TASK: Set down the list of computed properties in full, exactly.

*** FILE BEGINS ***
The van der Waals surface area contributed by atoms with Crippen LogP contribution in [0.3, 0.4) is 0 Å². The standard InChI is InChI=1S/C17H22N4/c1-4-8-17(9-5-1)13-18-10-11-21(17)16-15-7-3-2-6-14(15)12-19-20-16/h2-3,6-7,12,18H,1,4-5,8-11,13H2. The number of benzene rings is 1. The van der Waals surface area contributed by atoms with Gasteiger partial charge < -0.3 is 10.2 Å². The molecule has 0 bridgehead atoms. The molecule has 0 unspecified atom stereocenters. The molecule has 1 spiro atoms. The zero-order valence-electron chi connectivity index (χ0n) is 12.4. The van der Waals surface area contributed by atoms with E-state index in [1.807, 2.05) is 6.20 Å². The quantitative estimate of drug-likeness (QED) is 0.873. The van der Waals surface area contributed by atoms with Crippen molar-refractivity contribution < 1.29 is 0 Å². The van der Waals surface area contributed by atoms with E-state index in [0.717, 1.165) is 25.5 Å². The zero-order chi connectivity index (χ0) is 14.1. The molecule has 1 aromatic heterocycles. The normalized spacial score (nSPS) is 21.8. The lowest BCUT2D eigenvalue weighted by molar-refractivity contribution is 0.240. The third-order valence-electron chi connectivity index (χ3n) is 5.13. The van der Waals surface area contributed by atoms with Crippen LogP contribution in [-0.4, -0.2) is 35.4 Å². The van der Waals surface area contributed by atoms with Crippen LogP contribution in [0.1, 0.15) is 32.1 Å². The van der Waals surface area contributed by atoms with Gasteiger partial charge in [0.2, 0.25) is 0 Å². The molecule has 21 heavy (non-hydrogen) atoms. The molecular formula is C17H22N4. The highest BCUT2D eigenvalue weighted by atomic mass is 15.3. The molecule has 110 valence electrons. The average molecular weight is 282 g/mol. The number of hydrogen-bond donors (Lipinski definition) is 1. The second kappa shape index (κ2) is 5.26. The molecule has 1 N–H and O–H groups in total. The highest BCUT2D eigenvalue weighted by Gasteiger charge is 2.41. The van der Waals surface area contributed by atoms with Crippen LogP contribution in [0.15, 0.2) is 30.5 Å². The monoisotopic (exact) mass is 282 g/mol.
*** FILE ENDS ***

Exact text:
The van der Waals surface area contributed by atoms with Crippen LogP contribution in [0.3, 0.4) is 0 Å². The standard InChI is InChI=1S/C17H22N4/c1-4-8-17(9-5-1)13-18-10-11-21(17)16-15-7-3-2-6-14(15)12-19-20-16/h2-3,6-7,12,18H,1,4-5,8-11,13H2. The number of benzene rings is 1. The van der Waals surface area contributed by atoms with Gasteiger partial charge < -0.3 is 10.2 Å². The molecule has 0 bridgehead atoms. The molecule has 0 unspecified atom stereocenters. The molecule has 1 spiro atoms. The zero-order valence-electron chi connectivity index (χ0n) is 12.4. The van der Waals surface area contributed by atoms with E-state index in [1.807, 2.05) is 6.20 Å². The quantitative estimate of drug-likeness (QED) is 0.873. The van der Waals surface area contributed by atoms with Crippen molar-refractivity contribution < 1.29 is 0 Å². The van der Waals surface area contributed by atoms with E-state index in [0.717, 1.165) is 25.5 Å². The zero-order chi connectivity index (χ0) is 14.1. The molecule has 1 aromatic heterocycles. The normalized spacial score (nSPS) is 21.8. The lowest BCUT2D eigenvalue weighted by molar-refractivity contribution is 0.240. The third-order valence-electron chi connectivity index (χ3n) is 5.13. The van der Waals surface area contributed by atoms with Crippen LogP contribution in [-0.4, -0.2) is 35.4 Å². The van der Waals surface area contributed by atoms with Crippen LogP contribution in [0.1, 0.15) is 32.1 Å². The van der Waals surface area contributed by atoms with Gasteiger partial charge in [0.2, 0.25) is 0 Å². The molecule has 21 heavy (non-hydrogen) atoms. The molecular formula is C17H22N4. The highest BCUT2D eigenvalue weighted by atomic mass is 15.3. The molecule has 110 valence electrons. The average molecular weight is 282 g/mol. The number of hydrogen-bond donors (Lipinski definition) is 1. The second kappa shape index (κ2) is 5.26. The molecule has 1 N–H and O–H groups in total. The highest BCUT2D eigenvalue weighted by Gasteiger charge is 2.41. The van der Waals surface area contributed by atoms with Crippen LogP contribution in [0.15, 0.2) is 30.5 Å². The monoisotopic (exact) mass is 282 g/mol.